Bank of England has warned that Britain Faces its weakest economic growth in a decade

Bank of England has warned that Britain Faces its weakest economic growth in a decade

The Bank of England announced that Britain faced its weakest economic growth in 10 years in 2019, the bank cited mounting Brexit uncertainty and the global slowdown.

But the bank stuck to its message that interest rates will rise, if a Brexit deal is done.

While other central banks say they will hold off from raising borrowing costs, the Bank of England restated that gradual and limited rate rises lie ahead for the world’s fifth-largest economy.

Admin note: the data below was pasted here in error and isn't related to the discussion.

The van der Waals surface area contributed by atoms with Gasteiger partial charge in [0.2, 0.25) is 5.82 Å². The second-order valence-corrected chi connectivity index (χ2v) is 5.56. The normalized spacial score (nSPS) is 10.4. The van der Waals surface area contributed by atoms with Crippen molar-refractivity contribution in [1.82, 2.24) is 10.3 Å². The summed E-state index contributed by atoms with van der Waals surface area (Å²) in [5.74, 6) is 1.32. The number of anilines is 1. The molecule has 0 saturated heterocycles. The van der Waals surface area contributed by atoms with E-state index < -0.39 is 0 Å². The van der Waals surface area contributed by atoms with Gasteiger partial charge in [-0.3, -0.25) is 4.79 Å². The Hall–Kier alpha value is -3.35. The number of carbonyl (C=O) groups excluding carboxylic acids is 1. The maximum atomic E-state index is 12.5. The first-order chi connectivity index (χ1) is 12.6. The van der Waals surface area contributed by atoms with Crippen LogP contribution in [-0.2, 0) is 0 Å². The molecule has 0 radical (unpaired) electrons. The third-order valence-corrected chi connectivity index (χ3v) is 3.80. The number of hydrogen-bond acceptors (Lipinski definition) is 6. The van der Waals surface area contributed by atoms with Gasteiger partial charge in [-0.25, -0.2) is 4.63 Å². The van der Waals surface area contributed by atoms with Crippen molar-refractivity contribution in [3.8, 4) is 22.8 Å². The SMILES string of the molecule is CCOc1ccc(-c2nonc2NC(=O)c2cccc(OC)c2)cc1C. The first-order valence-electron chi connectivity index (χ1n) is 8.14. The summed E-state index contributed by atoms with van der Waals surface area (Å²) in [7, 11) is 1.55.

This is provided a no-deal Brexit in just 50 days’ time is averted.

Britain is due to leave the European Union on March 29, but Prime Minister Theresa May is holding out for more concessions from the bloc in an attempt to get her divided Conservative Party behind her plan.

The Bank of England has previously said a worst-case Brexit scenario, with no deal for a transition period and a sudden loss of confidence in Britain among foreign investors, could hammer the economy more than the global financial crisis did.

The bank today sharply lowered its 2019 economic growth forecast to 1.2% from its previous estimate of 1.7%, made as recently as November.

That represented the biggest cut in its projections since the period immediately after the 2016 Brexit referendum and put Britain on course for its weakest economic growth in the 10 years since the global financial crisis.

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